Impossible, you say? Not for the students at St. John Vianney High School, who are making up their lost snow days while on Easter break — and giving public schools a new insight into virtual ways of learning.

“A lot of them already planned European trips,” said Jane Cable, an English teacher and assistant principal at St. John Vianney. “As long as they have an internet connection, it’s OK.”

Virtual classrooms for make up days

Schools across New Jersey are coming up with creative ways to recoup a series of missed snow days.

Public schools are not yet permitted under New Jersey regulations to hold virtual classes as official make-ups to snow days. However, St. John Vianney — because it is private — is one of a handful of schools leading the way in the new online learning initiative, where students can watch instruction, hand in homework, and engage in class discussion with their Holmdel-based high school teachers.

But many public schools across the state are hoping to emulate the model in the future. As technology makes virtual classrooms possible, the state Department of Education is reconsidering the rule that defines instructional days as having students and teachers in the same room.

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“We’re now looking into exploring the possibility of virtual snow days … where students could get their instruction from home, but it would still count toward the 180 instruction days a year” required under the state regulations, said Michael Yaple, spokesman for the Department of Education.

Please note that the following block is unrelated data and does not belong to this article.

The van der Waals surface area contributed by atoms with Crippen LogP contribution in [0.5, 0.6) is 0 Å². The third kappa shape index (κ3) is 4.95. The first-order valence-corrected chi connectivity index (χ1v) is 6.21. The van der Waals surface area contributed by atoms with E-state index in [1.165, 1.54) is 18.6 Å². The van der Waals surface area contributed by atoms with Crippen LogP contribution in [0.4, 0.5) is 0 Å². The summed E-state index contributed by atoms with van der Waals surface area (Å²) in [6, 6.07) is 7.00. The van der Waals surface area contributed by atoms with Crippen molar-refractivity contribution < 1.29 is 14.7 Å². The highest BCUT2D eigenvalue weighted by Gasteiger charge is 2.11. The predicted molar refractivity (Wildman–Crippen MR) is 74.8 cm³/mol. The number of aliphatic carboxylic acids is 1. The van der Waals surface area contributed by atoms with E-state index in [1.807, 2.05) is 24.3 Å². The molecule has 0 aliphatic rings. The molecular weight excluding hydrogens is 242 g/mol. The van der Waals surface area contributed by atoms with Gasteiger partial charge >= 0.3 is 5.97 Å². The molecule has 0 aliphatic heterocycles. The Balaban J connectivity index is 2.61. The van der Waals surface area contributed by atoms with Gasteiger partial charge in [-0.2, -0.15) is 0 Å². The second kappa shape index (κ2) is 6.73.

The state department held a March meeting with school leaders from a dozen districts to discuss how it could be done.

“It was a first meeting of its kind,” Yaple said.

There are major hurdles to overcome before New Jersey schools can consider permitting virtual school days.

First, the Department of Education must revise its regulations that require students be in the physical presence of a teacher. The regulations were crafted long before Wi-Fi and personal computing devices became commonplace in many homes.

Another obstacle is the question of educational rigor, Yaple said.

“It’s really more than just handing someone some homework and a reading assignment for the day,” he said.

Cable, the St. John Vianney assistant principal and teacher, uses a microphone and special software to record her instructional English sessions for her students.

In the classroom, “they get me once,” she said. “Here (online) they can go home and replay it again.”

The classroom time she used to spend repeating information that students missed is now spent giving one-on-one help, she said.

“I actually find more face time with my students,” Cable said.

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